So there it is, my best answer to the "how are you" question. I'm sure that some can relate, and I don't think we're unique. But most can't. When this all started I just tried to help everyone understand that it was better to say nothing. Trying to find the right thing to say or trying to empathize with an incomparable experience just kind of hurt more. I think that remains true. The depth of this, the biggest and most difficult experience of my life (past, present, and future), can't be communicated and will remain largely unspoken of. I'm grateful that I have a partner who can understand.
You didn't subscribe to hear me complain. You want to know how Auri's been doing since my last update. Unfortunately, I couldn't answer the question with any confidence until yesterday. Since March 9th, Auri has been stuggling with an eye infection, on and off low-grade fevers, and the eruption of her first two teeth. She hasn't slept well or predictably, has been weak and tired, hasn't eaten or nursed well, and has had us all sorts of worried. Despite all of this, I had been communicating my belief that it was temporary, a consequence of infection or teething; but, to be honest, I'm not sure what portion of that belief was just hope. We wrestled with a lot of doubt this week. Fortunately, the belief doesn't appear to have been misplaced and Auri really seems to be back on track. As before, the rails are being laid as we travel, and I can't dismiss the likelihood of future derailments. In fact, I fear another cold is on the horizon (from some sneezing and coughing). There's no rest for the weary.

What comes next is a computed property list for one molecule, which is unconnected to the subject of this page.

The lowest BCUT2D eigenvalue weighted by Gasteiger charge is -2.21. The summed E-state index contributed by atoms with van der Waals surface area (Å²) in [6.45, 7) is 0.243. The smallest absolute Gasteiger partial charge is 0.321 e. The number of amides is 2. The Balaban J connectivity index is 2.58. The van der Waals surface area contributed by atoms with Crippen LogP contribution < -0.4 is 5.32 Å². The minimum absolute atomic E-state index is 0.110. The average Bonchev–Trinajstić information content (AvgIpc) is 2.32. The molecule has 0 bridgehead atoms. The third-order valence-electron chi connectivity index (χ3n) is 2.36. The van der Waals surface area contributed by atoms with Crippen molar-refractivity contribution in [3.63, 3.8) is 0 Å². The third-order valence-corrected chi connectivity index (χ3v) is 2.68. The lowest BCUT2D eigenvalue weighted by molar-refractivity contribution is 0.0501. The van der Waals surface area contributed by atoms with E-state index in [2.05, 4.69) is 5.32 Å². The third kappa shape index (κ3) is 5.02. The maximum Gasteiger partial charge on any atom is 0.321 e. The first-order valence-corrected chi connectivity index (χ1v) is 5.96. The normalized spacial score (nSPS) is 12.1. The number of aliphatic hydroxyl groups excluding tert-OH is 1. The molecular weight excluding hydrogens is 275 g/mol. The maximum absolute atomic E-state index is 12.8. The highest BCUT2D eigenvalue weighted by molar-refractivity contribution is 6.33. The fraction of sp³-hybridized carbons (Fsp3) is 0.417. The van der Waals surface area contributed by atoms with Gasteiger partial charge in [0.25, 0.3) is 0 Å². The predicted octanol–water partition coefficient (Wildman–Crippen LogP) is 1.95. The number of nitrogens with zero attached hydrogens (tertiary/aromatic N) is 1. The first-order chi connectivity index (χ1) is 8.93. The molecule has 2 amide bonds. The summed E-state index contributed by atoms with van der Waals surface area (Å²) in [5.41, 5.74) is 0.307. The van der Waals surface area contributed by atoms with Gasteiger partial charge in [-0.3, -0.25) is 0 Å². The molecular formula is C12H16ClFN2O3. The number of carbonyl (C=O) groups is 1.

In good news, here's Auri taking some cautious sips of thickened water today. We've been unsuccessfully trying to find a way to increase her fluid intake. She's been refusing everything we've tried until yesterday. With this cup and to build her confidence, we're letting her take small sips of thickened water. Of course, this comes with her recovery this weekend and wouldn't have been reasonable last week. Nonetheless, there were a few moments between the sickly naps and crying that had me thinking she was still avoiding the progression of her disease. She's been playing the "how big is Auri? So big!" game with Natalie, lifting her arms above her head (so long as she's laying down). After work one evening, we laid on our backs and I held up a children's tablet for her to play with. She was passing the stylus between her hands and clearly enjoying scratching pictures on the screen. I haven't observed any neurological changes, and she's still feeling much better than she was at her lowest. Also, she really likes nutella...